What's the expected outcome of getting arrested for providing alcohol to a minor?

Asked 4 months ago - Palm Coast, FL

Hello! I was just arrested recently for charges of selling/giving alcohol to a minor. I went to a local gas station, as was approached by an individual asking if I would buy alcohol for a party he was going to. Me, not listening to better judgement, did so.

About a mile away, I was pulled over and promptly arrested, with the police stating "we have you on audio and video providing alcohol to a minor". Then, I was placed in the back of the squad car and taken in to be charged for a second degree misdemeanor. As a side note, I was never read my miranda rights.

I am 21, and have never been arrested/detained/questioned by police ever in my life. I also plan to plead 'no-contest', as there's no point in prolonging the entire experience.

So, my question is, what can I expect?

Thank you!

Attorney answers (3)

  1. Justin Gary Hausler

    Contributor Level 16


    Lawyers agree

    Answered . First, never plea no contest at arraignment. If you do so, you give up your right to get discovery, see evidence against you, or consult with a lawyer on your charges. Second, don't make any other admissions on this forum, it's public and the prosecutors can use it. If you plead no contest without consulting with a lawyer and having them talk to the state, the judge will have nothing else to do but sentence you. It's not a guarantee that you won't get a jail sentence in that situation. Get a consultation. When is your arraignment?

    Please understand that the information given is not to be construed as legal advice. More information would be... more
  2. Michael Adam Haber


    Contributor Level 20


    Lawyers agree

    Answered . If this is your first offense then it is almost certain that you will be eligible for a diversionary program.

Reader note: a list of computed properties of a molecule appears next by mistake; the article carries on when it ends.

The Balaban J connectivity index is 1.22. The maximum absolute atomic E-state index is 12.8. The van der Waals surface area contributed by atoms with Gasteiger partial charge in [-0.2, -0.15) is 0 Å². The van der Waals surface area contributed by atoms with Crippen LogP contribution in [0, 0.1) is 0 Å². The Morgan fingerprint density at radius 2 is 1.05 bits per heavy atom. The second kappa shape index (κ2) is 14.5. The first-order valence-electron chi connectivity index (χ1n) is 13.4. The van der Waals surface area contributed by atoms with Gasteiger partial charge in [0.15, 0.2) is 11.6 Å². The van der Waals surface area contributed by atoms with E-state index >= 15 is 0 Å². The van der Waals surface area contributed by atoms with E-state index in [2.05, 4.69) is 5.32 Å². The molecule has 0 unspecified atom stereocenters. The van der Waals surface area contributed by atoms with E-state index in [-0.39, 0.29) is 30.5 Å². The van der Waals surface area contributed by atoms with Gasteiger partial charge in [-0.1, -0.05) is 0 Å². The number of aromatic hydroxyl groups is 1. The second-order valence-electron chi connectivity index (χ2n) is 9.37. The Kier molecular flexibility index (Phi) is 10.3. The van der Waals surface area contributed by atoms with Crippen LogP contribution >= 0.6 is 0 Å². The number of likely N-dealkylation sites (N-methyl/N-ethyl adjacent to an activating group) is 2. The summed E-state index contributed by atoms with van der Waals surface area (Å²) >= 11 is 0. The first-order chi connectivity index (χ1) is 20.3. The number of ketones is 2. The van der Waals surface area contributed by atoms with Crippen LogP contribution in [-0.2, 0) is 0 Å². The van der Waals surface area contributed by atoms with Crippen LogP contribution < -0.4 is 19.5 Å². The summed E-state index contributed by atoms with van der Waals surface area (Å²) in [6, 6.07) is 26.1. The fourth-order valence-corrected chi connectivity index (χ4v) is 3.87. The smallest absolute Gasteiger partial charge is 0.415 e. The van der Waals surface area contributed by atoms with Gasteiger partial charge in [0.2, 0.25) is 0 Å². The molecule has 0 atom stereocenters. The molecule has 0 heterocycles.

Diversion is a program which is designed to make you think twice about future criminality by way of making you jump through a series of proverbial hoops during a period of supervision, successful completion of which results in a dismissal. The program is owned and operated by the State Attorney's Office and they have absolute and unequivocal discretion as to whether to admit you, keep you or "graduate" you from their program.

    Knowing that, the question now is whether or not diversion is right for you. There may or may not be viable defenses to the charges, affirmative or otherwise, or there may be factual, legal, procedural or substantive mechanisms by which to attack and beat the charges without going through diversion.

    The best way for you to get competent advise is going to be to have a face-to-face meeting with a criminal defense lawyer who can follow-up on your information with questions of her/his own, as well as review the police reports and citations and then offer an informed opinion.

    Please take a look at my Avvo Legal Guide on diversion in Florida. It contains a great deal of information on the subject and should be helpful to you. For your convenience a link follows:

    Please see: http://www.avvo.com/legal-guides/ugc/pre-trial-...

    I hope that this has been helpful.

    First, second and third: No attorney-client relationship exists by virtue of any Q&A with Michael A. Haber, Esq.... more
  3. Robert Jason De Groot


    Contributor Level 20

    Answered . Expect to hire an attorney. You might be looking at jail for up to 60 days, you might not.

    R. Jason de Groot, Esq. We do not have an attorney-client relationship. I am not your lawyer. The statements I... more

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